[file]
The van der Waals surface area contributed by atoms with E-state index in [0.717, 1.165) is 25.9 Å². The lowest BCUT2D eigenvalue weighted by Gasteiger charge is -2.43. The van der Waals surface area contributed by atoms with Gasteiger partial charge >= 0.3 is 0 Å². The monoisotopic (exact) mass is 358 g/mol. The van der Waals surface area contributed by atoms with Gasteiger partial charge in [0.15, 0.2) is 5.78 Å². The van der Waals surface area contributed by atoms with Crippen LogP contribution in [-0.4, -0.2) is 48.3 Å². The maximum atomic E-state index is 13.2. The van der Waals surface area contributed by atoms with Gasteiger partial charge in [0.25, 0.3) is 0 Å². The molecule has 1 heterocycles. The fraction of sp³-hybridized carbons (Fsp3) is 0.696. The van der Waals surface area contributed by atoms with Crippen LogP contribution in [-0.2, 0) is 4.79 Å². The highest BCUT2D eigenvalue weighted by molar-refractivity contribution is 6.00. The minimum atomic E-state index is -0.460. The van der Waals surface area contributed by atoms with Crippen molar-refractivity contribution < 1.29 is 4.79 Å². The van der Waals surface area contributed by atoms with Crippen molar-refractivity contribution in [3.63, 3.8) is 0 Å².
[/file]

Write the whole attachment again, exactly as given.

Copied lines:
The van der Waals surface area contributed by atoms with E-state index in [0.717, 1.165) is 25.9 Å². The lowest BCUT2D eigenvalue weighted by Gasteiger charge is -2.43. The van der Waals surface area contributed by atoms with Gasteiger partial charge >= 0.3 is 0 Å². The monoisotopic (exact) mass is 358 g/mol. The van der Waals surface area contributed by atoms with Gasteiger partial charge in [0.15, 0.2) is 5.78 Å². The van der Waals surface area contributed by atoms with Crippen LogP contribution in [-0.4, -0.2) is 48.3 Å². The maximum atomic E-state index is 13.2. The van der Waals surface area contributed by atoms with Gasteiger partial charge in [0.25, 0.3) is 0 Å². The molecule has 1 heterocycles. The fraction of sp³-hybridized carbons (Fsp3) is 0.696. The van der Waals surface area contributed by atoms with Crippen LogP contribution in [-0.2, 0) is 4.79 Å². The highest BCUT2D eigenvalue weighted by molar-refractivity contribution is 6.00. The minimum atomic E-state index is -0.460. The van der Waals surface area contributed by atoms with Crippen molar-refractivity contribution < 1.29 is 4.79 Å². The van der Waals surface area contributed by atoms with Crippen molar-refractivity contribution in [3.63, 3.8) is 0 Å².